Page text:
7

I am trying to download Tor within China to use as VPN. However, I cannot access the Tor download page using the mainstream internet inside of China. I am blocked by the Great Firewall, and recent crackdowns on the internet.

  1. Are there any mirror websites I could use?

  2. What should I do to get Tor in China? Surely other people have encountered this situation.

  3. If the best way around this issue is to first use a VPN to access Tor, which VPN could I use? So many have recently been shut down in China. CyberGhost, SurfEasy, etc. are all blocked by Papa Xi.

  4. Even with the bridges, I have been told Tor does not work in China at all unless you use a VPN first. Is this true? Is the Chinese government using deep packet inspection to completely block Tor traffic entirely?

  • Maybe I could use a proxy server instead of a VPN? At least to download the software.... – JianguoHisiang Aug 31 '15 at 7:57
3

As per the Tor FAQ:

Some government or corporate firewalls censor connections to Tor's website. In those cases, you have three options. First, get it from a friend — Tor Browser fits nicely on a USB key. Second, find the google cache for the Tor mirrors page and see if any of those copies of our website work for you. Third, you can download Tor Browser via email: log in to your email account and send an email to 'gettor@torproject.org' with one of the following words in the body of the message: windows, osx or linux (case insensitive). You will receive a reply with links from popular cloud services to download Tor Browser for Windows, Mac OS X or Linux, depending on the option you chose. Currently, the only cloud service supported is Dropbox. If you send a blank message or anything different from the options mentioned, you will receive a help message with detailed instructions to ask for Tor Browser via email. Please note that you can use this service from any email address: gmail, yahoo, hotmail, riseup, etc. The only restriction is that you can do a maximum of three requests in a row, after that you'll have to wait 20 minutes to use it again. See the GetTor section for more information.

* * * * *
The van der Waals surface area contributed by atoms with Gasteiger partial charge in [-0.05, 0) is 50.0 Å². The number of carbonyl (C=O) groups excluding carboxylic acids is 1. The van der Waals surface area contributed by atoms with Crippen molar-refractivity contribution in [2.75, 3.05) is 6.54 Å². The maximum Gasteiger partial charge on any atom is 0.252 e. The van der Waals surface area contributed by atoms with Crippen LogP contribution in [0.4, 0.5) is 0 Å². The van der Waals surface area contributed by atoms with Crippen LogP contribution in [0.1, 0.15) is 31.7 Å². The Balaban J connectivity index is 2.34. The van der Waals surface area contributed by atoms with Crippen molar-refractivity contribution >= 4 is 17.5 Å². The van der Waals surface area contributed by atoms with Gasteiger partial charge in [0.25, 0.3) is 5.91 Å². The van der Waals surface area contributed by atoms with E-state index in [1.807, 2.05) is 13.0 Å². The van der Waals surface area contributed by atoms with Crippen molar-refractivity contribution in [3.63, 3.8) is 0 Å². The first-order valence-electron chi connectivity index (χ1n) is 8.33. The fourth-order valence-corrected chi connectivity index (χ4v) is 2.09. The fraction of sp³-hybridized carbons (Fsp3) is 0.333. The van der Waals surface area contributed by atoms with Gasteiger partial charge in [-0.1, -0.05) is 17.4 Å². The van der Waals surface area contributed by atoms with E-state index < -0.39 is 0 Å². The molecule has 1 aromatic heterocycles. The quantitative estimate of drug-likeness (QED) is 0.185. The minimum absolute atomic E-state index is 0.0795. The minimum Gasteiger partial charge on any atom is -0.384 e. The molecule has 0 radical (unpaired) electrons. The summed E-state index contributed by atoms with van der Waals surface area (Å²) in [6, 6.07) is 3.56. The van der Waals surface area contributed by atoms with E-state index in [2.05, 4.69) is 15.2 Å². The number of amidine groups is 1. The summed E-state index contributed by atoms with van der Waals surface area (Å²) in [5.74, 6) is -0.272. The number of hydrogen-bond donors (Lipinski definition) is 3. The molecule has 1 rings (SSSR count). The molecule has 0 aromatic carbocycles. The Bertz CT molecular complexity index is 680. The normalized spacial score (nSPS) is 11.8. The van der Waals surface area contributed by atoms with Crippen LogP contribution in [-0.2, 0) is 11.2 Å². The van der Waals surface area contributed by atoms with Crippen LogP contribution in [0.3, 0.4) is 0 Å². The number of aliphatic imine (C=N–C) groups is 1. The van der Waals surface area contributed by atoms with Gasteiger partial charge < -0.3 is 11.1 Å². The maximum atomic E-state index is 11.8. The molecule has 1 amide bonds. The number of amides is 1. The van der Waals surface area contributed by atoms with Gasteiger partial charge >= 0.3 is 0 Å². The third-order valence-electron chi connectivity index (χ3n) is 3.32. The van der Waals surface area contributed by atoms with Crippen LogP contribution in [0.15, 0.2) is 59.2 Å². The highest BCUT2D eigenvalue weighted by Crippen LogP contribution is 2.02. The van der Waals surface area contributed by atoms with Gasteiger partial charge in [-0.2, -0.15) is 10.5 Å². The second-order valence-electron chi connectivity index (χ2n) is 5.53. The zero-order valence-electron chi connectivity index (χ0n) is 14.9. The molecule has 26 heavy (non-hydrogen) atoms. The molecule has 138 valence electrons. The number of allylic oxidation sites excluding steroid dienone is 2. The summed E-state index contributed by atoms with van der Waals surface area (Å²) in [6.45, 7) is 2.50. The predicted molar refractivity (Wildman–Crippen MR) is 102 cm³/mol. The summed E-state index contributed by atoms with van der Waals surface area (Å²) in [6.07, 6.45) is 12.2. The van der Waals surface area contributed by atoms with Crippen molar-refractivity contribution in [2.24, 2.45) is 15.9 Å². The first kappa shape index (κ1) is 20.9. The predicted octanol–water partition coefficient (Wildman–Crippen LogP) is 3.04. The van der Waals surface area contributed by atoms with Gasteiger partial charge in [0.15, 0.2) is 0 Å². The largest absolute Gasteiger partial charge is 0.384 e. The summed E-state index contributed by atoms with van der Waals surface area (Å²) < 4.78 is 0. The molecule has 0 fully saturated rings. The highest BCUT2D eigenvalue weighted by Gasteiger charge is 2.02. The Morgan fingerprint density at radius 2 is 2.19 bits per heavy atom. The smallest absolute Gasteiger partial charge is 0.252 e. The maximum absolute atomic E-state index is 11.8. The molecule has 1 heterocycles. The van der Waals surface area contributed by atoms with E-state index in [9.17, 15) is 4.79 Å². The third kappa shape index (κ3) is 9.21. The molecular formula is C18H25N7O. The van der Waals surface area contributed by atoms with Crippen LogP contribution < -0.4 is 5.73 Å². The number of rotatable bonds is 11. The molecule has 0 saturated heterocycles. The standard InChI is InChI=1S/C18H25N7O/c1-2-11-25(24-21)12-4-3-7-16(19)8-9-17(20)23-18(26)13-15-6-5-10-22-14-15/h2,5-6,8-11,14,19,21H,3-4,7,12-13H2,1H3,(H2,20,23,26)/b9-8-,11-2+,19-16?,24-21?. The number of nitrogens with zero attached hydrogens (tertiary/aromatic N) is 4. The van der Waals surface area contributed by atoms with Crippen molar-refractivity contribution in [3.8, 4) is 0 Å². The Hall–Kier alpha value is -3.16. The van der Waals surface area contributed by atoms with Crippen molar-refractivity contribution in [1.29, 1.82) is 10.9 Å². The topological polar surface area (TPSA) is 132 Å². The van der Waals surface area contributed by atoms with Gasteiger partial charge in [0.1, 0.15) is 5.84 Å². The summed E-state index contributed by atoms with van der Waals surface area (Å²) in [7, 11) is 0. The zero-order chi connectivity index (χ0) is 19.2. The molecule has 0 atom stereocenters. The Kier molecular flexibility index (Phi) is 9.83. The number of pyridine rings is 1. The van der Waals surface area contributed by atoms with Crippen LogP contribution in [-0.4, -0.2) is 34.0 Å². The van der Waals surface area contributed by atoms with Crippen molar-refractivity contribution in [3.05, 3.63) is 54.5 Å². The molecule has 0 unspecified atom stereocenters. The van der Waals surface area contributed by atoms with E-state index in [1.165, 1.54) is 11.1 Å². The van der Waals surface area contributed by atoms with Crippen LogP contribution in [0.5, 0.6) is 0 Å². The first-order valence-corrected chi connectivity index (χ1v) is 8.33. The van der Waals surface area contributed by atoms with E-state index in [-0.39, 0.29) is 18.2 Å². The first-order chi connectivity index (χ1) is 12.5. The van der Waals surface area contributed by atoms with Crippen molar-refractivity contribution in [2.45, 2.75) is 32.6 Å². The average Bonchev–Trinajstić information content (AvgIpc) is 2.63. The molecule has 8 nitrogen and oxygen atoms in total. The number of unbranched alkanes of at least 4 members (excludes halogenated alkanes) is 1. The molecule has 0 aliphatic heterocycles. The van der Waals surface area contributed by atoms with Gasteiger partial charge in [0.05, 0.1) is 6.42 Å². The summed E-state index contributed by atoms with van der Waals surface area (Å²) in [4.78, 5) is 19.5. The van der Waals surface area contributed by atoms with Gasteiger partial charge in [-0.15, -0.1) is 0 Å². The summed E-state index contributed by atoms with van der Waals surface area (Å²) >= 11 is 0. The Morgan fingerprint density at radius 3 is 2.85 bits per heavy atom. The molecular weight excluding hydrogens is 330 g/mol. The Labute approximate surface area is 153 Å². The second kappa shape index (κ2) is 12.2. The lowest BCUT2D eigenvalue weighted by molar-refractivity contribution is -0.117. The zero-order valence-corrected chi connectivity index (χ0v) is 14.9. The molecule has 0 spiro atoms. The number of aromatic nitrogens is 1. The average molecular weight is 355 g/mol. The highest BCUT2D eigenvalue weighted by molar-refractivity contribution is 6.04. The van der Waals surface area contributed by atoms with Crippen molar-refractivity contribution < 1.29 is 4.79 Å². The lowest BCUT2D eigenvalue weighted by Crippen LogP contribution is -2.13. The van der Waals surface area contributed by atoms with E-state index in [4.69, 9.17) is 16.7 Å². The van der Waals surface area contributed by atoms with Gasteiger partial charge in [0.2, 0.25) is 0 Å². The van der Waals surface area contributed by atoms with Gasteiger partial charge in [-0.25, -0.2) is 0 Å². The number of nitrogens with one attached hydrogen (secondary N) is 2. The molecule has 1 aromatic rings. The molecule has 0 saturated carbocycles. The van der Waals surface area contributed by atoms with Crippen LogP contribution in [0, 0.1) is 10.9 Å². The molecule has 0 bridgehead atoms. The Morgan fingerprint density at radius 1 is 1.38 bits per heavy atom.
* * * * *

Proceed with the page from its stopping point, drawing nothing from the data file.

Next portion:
Be sure to verify the signature of any package you download, especially when you get it from somewhere other than our official HTTPS website.

1

I spent a month in China earlier this year. (It was for pleasure, not business.) It was an interesting (read: frustrating) experience from the perspective of access to the internet.

I didn't actually use Tor while I was there, so my answer doesn't include any details about bridges, pluggable transports, or other proposed methods for getting around the Firewall. I'll let other members of the group flesh things out.

In response to your questions:

  1. Probably. But if they were publicly advertised then the Chinese authorities would also know about them. Even if you thought you had found a safe mirror, and could access it either directly or via a VPN, you would have to be very careful about guaranteeing its authenticity and ownership.
  2. Another option would be to have a friendly party get it to you somehow. (Via email over a VPN... ?) Again, the catch is that you'd need to ensure authenticity of the binaries - by checking a signature/hash/etc. - in case your mail/VPN/friend is compromised.
  3. During my short time there, I think I managed to get through 3 different VPNs, with each becoming inoperative after a certain amount of time. I didn't use any of the paid services I know exist. (I refuse to pay for a compromised VPN service presumably owned by the authorities!) My technique for finding a new, working VPN each time was to ask someone. I was lucky enough to be staying in areas where there were either other travellers, or students. Asking someone over a beer seemed to be a lot less hassle than scouring forums full of out-of-date information. However, with all of this, I had no idea who controlled or owned the VPNs, so my browsing habits were strictly limited to things like checking email, Facebook, news at home, etc. (i.e. Reintroducing the convenience at the potential cost of being watched.)
  4. With regards to how China is blocking things, have a read of this post on the Tor Blog: https://blog.torproject.org/blog/closer-look-great-firewall-china

Again, I'll let other users comment (speculate?) on how best to circumvent the blocks.

Your Answer

By clicking “Post Your Answer”, you agree to our terms of service, privacy policy and cookie policy

Not the answer you're looking for? Browse other questions tagged or ask your own question.